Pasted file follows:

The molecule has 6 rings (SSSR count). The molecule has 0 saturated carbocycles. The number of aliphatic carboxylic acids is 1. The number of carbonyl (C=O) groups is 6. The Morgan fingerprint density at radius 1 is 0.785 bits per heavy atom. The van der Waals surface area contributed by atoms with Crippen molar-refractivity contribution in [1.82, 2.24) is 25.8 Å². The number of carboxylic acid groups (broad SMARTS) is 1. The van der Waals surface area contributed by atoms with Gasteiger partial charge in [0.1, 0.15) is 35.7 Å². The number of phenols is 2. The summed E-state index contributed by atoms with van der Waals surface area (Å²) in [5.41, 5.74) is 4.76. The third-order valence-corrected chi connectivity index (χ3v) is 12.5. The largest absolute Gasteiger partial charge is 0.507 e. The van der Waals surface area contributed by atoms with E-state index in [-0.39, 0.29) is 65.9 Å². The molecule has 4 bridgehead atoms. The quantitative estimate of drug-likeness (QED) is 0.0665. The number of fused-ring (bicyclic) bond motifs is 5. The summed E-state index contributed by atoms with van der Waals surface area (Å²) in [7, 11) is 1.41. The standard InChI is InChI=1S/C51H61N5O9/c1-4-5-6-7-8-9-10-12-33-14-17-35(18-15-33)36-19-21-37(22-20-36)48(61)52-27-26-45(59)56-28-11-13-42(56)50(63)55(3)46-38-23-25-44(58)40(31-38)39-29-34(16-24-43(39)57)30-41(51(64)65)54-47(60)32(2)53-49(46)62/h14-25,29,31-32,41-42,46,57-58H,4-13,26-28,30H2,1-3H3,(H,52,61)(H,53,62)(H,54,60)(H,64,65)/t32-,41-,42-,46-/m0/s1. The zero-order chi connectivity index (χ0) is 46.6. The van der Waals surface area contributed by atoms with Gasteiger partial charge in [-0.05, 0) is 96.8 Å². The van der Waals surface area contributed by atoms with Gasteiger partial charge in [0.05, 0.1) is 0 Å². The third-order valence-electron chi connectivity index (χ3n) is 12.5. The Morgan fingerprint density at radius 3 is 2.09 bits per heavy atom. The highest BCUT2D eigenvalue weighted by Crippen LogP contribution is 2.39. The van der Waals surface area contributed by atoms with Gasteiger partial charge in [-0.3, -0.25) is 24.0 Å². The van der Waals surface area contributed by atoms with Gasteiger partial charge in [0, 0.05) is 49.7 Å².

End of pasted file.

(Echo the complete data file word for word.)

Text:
The molecule has 6 rings (SSSR count). The molecule has 0 saturated carbocycles. The number of aliphatic carboxylic acids is 1. The number of carbonyl (C=O) groups is 6. The Morgan fingerprint density at radius 1 is 0.785 bits per heavy atom. The van der Waals surface area contributed by atoms with Crippen molar-refractivity contribution in [1.82, 2.24) is 25.8 Å². The number of carboxylic acid groups (broad SMARTS) is 1. The van der Waals surface area contributed by atoms with Gasteiger partial charge in [0.1, 0.15) is 35.7 Å². The number of phenols is 2. The summed E-state index contributed by atoms with van der Waals surface area (Å²) in [5.41, 5.74) is 4.76. The third-order valence-corrected chi connectivity index (χ3v) is 12.5. The largest absolute Gasteiger partial charge is 0.507 e. The van der Waals surface area contributed by atoms with E-state index in [-0.39, 0.29) is 65.9 Å². The molecule has 4 bridgehead atoms. The quantitative estimate of drug-likeness (QED) is 0.0665. The number of fused-ring (bicyclic) bond motifs is 5. The summed E-state index contributed by atoms with van der Waals surface area (Å²) in [7, 11) is 1.41. The standard InChI is InChI=1S/C51H61N5O9/c1-4-5-6-7-8-9-10-12-33-14-17-35(18-15-33)36-19-21-37(22-20-36)48(61)52-27-26-45(59)56-28-11-13-42(56)50(63)55(3)46-38-23-25-44(58)40(31-38)39-29-34(16-24-43(39)57)30-41(51(64)65)54-47(60)32(2)53-49(46)62/h14-25,29,31-32,41-42,46,57-58H,4-13,26-28,30H2,1-3H3,(H,52,61)(H,53,62)(H,54,60)(H,64,65)/t32-,41-,42-,46-/m0/s1. The zero-order chi connectivity index (χ0) is 46.6. The van der Waals surface area contributed by atoms with Gasteiger partial charge in [-0.05, 0) is 96.8 Å². The van der Waals surface area contributed by atoms with Gasteiger partial charge in [0.05, 0.1) is 0 Å². The third-order valence-electron chi connectivity index (χ3n) is 12.5. The Morgan fingerprint density at radius 3 is 2.09 bits per heavy atom. The highest BCUT2D eigenvalue weighted by Crippen LogP contribution is 2.39. The van der Waals surface area contributed by atoms with Gasteiger partial charge in [-0.3, -0.25) is 24.0 Å². The van der Waals surface area contributed by atoms with Gasteiger partial charge in [0, 0.05) is 49.7 Å².